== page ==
PTSD Service Dogs Are Saving Lives

By Elizabeth Brico 07/31/18

"If I could pin a medal on Aura, I would," Evans asserts. "I feel safe in my own world since I've had Aura. She's life saving."

Gretchen Evans and her dog, Aura, sitting together on rocks.
One of Aura's tasks is to wake Evans when she's having a nightmare.

United States Army Command Sergeant Major Gretchen Evans' life changed forever in 2006. This was her ninth combat tour since joining the Army in 1979. It was early spring, Afghanistan, and snow still peaked the mountains, but the chill in the air was beginning to shudder into the warmth that heralded the time for going home. One instant shortly before departure would change her homecoming from routine to medically urgent. While taking enemy fire, a nearby rocket blast left Evans with a traumatic brain injury and total hearing loss. She also suffered post-traumatic stress disorder (PTSD). Although the injuries sustained on that last tour in Afghanistan meant the end of Evans' 27-year military career, she believes she's had PTSD ever since her first tour to Grenada in 1983.

"You just learn to keep that stuff in control because it wasn’t okay or acceptable to exhibit PTSD symptoms while in active duty," says Evans, who began finally treating her psychological trauma in 2008. Since accepting and addressing her PTSD diagnosis, Evans has used several different treatments including therapy, medication, and identifying her personal triggers. But one of her most helpful aids comes in the form of her faithful service dog, Aura.

Companion animals have entered the mainstream conversation in recent years as reaping a host of physical and mental health benefits for their owners. These boons include everything from lower blood pressure to decreased anxiety. Emotional support animals have gained popularity among people struggling with disorders like depression and anxiety. These animals are able to provide comfort, companionship, and a sense of purpose to some people who have shown resistance to other, more formalized treatments. Given the rising popularity of emotional support dogs and other pets, it's important to recognize their distinction from service animals. Service dogs, which include Psychiatric Service Dogs, receive specific training related to their handler's disability. We have probably all encountered a seeing-eye dog helping his visually impaired handler keep from walking into a busy intersection, for example. Emotional support dogs are less specialized and not covered by the Americans with Disabilities Act—which means you can't claim discrimination if your therapy dog gets kicked out of the supermarket. The distinction may seem unfair for those who swear by their companion dog, but it does allow those with a qualifying disorder to receive highly specialized assistance. For people with PTSD, that assistance can be life changing.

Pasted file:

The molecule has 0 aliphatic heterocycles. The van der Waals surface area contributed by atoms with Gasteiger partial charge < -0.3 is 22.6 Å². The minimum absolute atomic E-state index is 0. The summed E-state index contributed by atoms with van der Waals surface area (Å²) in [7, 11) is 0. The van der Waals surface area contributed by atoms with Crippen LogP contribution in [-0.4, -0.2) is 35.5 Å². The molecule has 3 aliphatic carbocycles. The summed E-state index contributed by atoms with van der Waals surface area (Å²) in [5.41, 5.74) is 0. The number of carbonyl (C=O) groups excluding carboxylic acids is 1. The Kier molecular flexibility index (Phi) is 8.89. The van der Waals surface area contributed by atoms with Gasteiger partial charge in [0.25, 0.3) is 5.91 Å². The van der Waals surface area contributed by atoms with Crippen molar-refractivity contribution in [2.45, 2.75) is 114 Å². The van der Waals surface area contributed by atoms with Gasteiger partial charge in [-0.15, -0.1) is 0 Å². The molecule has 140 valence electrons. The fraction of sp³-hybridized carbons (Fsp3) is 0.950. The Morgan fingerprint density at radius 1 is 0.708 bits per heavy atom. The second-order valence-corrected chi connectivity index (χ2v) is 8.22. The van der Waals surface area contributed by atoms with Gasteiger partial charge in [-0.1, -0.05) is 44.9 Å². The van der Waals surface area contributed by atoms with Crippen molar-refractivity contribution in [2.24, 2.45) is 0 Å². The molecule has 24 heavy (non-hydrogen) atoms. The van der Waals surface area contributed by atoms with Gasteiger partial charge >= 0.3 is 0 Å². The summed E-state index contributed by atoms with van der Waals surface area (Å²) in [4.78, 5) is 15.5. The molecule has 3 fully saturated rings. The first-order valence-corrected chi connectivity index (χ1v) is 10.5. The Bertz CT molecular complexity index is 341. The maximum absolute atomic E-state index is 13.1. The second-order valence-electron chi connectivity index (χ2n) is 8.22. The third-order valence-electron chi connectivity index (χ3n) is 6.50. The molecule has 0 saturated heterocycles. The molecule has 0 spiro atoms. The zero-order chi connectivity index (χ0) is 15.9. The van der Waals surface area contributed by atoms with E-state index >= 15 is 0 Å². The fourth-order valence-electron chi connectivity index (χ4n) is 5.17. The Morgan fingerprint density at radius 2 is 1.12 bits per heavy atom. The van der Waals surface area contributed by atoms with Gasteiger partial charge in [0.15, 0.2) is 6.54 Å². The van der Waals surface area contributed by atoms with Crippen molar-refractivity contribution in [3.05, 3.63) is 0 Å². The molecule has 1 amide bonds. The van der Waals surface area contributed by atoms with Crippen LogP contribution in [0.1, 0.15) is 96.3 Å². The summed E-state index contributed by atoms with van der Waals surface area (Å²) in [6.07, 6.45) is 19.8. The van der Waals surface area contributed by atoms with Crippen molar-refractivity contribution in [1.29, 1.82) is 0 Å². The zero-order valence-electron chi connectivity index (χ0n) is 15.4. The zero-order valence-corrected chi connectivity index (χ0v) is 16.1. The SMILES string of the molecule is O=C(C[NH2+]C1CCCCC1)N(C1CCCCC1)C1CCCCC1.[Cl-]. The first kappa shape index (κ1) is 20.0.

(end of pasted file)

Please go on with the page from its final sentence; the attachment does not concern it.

The science on service dogs for PTSD is still relatively sparse. That which does exist tends to focus on the benefits for combat personnel, like Evans, which leaves little to no evidence for the use of psychiatric dogs in the treatment of PTSD related to sexual assault, natural disaster, or other forms of trauma. Nonetheless, there is strong anecdotal support of service dogs for the treatment of trauma survivors, and PTSD is now a service-dog qualifying disorder in the United States.

Evans received Aura free-of-cost through an organization called America's Vet Dogs, which provides service dogs to disabled U.S. veterans and first responders. Organizations like these are important because Veteran's Affairs does not currently provide service dogs for their members. Aura is technically categorized as a hearing-aid dog because Evans' deafness is considered her primary disability, but Evans says the training Aura received for her PTSD has been life-changing after a series of false-starts when it came to her psychological recovery.